CENTRAL STATES SOUTHEAST AND SOUTHWEST AREAS HEALTH AND WELFARE FUND v. LEWIS

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United States Court of Appeals,Seventh Circuit.

CENTRAL STATES, SOUTHEAST AND SOUTHWEST AREAS HEALTH AND WELFARE FUND, and Arthur H. Bunte, Jr., Trustee, Plaintiffs–Appellees, v. Beverly LEWIS and David T. Lashgari, Defendants–Appellants.

No. 13–2214.

Decided: March 12, 2014

Before POSNER, RIPPLE, and KANNE, Circuit Judges. Rebecca Kate McMahon, Central States Funds Law Department, Rosemont, IL, for Plaintiffs–Appellees. Arnold H. Landis, Law Offices of Arnold H. Landis, P.C., Chicago, IL, for Defendants–Appellants.

The defendants appeal from an order of the district court holding them in contempt. Beverly Lewis was injured in an automobile accident in Georgia, and her health plan (the principal plaintiff in this case) paid $180,000 for the cost of her medical treatment (we round off all dollar figures to the nearest thousand). Represented by the other defendant in the present suit, Georgia lawyer David T. Lashgari, Lewis brought a tort suit in Georgia state court against the driver of the car involved in the accident (her son-in-law), and obtained a $500,000 settlement. The plan had—and Lashgari knew it had—a subrogation lien: that is, a right, secured by a lien, to offset the cost that the plan had incurred as a result of the accident against any money that Lewis obtained in a suit arising out of the accident.

The lien was thus a secured claim against the proceeds of the settlement. But when Lashgari received the settlement proceeds in June 2011, instead of giving $180,000 of the $500,000 to the plan he split the proceeds between himself and his client. He claimed that the plan was owed nothing because the settlement had been intended solely to compensate Lewis for the driver's “post-accident tortious conduct” against her. That's nonsense; the settlement agreement states that it “encompass[es] all claims and demands whatsoever that were or could have been asserted ․ [for] damages, loss, or injury ․ which may be traced either directly or indirectly to the occurrences set forth in the aforesaid civil action [the personal injury suit arising from the accident] ․ no matter how remotely they may be related to the aforesaid occurrences.” Even the check that Lashgari wrote to Lewis for her share of the proceeds says it's “for settlement of all 10/08/08 claims”—and October 8, 2008 was the date of the accident.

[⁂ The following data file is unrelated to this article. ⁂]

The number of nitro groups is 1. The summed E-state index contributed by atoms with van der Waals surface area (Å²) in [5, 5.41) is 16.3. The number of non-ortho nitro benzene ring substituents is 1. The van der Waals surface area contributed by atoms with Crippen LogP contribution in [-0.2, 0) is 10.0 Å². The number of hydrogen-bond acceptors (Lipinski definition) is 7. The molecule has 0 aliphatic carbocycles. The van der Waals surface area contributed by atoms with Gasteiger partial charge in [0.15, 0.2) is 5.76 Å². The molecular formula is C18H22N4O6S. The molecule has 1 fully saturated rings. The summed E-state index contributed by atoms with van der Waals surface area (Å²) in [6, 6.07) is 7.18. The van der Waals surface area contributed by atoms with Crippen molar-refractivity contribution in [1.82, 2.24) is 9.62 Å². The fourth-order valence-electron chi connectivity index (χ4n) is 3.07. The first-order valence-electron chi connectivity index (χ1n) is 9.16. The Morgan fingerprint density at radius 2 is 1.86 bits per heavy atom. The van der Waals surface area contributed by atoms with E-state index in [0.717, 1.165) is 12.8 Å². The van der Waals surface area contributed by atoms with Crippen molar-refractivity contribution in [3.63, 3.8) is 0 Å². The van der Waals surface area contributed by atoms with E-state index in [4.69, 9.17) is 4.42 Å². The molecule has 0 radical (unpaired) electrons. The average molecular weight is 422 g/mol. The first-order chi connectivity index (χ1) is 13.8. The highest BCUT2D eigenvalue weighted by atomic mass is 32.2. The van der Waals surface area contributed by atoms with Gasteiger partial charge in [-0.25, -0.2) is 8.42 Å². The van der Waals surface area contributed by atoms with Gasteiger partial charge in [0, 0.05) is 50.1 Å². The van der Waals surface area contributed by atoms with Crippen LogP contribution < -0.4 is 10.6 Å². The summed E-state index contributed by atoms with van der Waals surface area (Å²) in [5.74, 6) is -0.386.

Lashgari's refusal to honor the subrogation lien precipitated the present suit, filed in July 2011, a suit under ERISA to enforce the lien. See 29 U.S.C. § 1132(a)(3). The defendants argued in the district court that because the settlement funds have been dissipated, this really is a suit for damages—that is, a suit at law rather than in equity—and therefore not authorized by 29 U.S.C. § 1132(a)(3). But the defendants are wrong. The plan wasn't required to trace the settlement proceeds. Its equitable lien automatically gave rise to a constructive trust of the defendant's assets. Sereboff v. Mid Atlantic Medical Services, Inc., 547 U.S. 356, 363–64, 126 S.Ct. 1869, 164 L.Ed.2d 612 (2006); Gutta v. Standard Select Trust Ins. Plans, 530 F.3d 614, 621 (7th Cir.2008); Longaberger Co. v. Kolt, 586 F.3d 459, 469 (6th Cir.2009).

In February 2012 the plan moved the district court for entry of a preliminary injunction against the defendants' disposing of the settlement proceeds until the plan received its $180,000 share. The district judge granted the motion in May and also ordered the defendants to place at least $180,000 in Lashgari's client trust fund account pending final judgment in the case. The defendants complied with neither order. They said they couldn't pay $180,000, which if true would be at least a partial defense. In re Resource Technology Corp., 624 F.3d 376, 387 (7th Cir.2010). (It would not be a complete defense unless they couldn't pay any part of the $180,000.) A year later, with the defendants having neither placed any part of the $180,000 in a trust account as ordered nor produced any evidence of their inability to pay, the judge held them in civil contempt, ordered them to produce records that would establish their financial situations, and ordered Lashgari to submit a variety of documents relating to the contempt to the General Counsel of the State Bar of Georgia for possible disciplinary proceedings against him. The financial records that the defendants had submitted up to that point were, as we'll see, absurdly inadequate. We do not know whether the defendants have since produced detailed records, or if Lashgari ever submitted anything to the State Bar of Georgia.